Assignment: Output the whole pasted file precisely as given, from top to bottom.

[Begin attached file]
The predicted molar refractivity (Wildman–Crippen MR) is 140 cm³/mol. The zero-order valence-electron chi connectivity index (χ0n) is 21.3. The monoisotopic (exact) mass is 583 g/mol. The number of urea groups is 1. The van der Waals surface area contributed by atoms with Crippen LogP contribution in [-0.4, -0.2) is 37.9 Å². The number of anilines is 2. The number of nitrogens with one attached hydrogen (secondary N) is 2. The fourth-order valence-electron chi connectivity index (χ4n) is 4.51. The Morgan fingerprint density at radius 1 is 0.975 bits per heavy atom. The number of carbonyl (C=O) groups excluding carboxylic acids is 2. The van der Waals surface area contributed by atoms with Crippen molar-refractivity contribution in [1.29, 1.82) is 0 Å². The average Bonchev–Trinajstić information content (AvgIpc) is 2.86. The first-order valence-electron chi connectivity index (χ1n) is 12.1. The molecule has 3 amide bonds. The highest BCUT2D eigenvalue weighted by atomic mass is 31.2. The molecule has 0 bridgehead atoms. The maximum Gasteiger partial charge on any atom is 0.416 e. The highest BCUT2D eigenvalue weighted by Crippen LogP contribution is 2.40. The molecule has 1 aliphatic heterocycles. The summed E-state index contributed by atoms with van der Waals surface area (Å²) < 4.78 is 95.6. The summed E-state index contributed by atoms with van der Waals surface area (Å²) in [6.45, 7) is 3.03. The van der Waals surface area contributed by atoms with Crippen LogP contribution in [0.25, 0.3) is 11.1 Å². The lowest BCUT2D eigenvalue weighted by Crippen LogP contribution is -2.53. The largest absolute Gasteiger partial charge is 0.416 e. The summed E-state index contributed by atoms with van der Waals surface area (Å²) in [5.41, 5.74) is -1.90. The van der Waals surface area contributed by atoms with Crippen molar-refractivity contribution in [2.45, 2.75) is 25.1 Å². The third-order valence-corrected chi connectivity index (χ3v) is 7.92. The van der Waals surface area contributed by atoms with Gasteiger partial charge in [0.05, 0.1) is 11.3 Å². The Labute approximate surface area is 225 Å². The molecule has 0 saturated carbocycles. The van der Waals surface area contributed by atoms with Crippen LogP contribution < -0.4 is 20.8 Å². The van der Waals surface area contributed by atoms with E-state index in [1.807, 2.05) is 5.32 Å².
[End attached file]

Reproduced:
The predicted molar refractivity (Wildman–Crippen MR) is 140 cm³/mol. The zero-order valence-electron chi connectivity index (χ0n) is 21.3. The monoisotopic (exact) mass is 583 g/mol. The number of urea groups is 1. The van der Waals surface area contributed by atoms with Crippen LogP contribution in [-0.4, -0.2) is 37.9 Å². The number of anilines is 2. The number of nitrogens with one attached hydrogen (secondary N) is 2. The fourth-order valence-electron chi connectivity index (χ4n) is 4.51. The Morgan fingerprint density at radius 1 is 0.975 bits per heavy atom. The number of carbonyl (C=O) groups excluding carboxylic acids is 2. The van der Waals surface area contributed by atoms with Crippen molar-refractivity contribution in [1.29, 1.82) is 0 Å². The average Bonchev–Trinajstić information content (AvgIpc) is 2.86. The first-order valence-electron chi connectivity index (χ1n) is 12.1. The molecule has 3 amide bonds. The highest BCUT2D eigenvalue weighted by atomic mass is 31.2. The molecule has 0 bridgehead atoms. The maximum Gasteiger partial charge on any atom is 0.416 e. The highest BCUT2D eigenvalue weighted by Crippen LogP contribution is 2.40. The molecule has 1 aliphatic heterocycles. The summed E-state index contributed by atoms with van der Waals surface area (Å²) < 4.78 is 95.6. The summed E-state index contributed by atoms with van der Waals surface area (Å²) in [6.45, 7) is 3.03. The van der Waals surface area contributed by atoms with Crippen LogP contribution in [0.25, 0.3) is 11.1 Å². The lowest BCUT2D eigenvalue weighted by Crippen LogP contribution is -2.53. The largest absolute Gasteiger partial charge is 0.416 e. The summed E-state index contributed by atoms with van der Waals surface area (Å²) in [5.41, 5.74) is -1.90. The van der Waals surface area contributed by atoms with Crippen molar-refractivity contribution in [2.45, 2.75) is 25.1 Å². The third-order valence-corrected chi connectivity index (χ3v) is 7.92. The van der Waals surface area contributed by atoms with Gasteiger partial charge in [0.05, 0.1) is 11.3 Å². The Labute approximate surface area is 225 Å². The molecule has 0 saturated carbocycles. The van der Waals surface area contributed by atoms with Crippen LogP contribution < -0.4 is 20.8 Å². The van der Waals surface area contributed by atoms with E-state index in [1.807, 2.05) is 5.32 Å².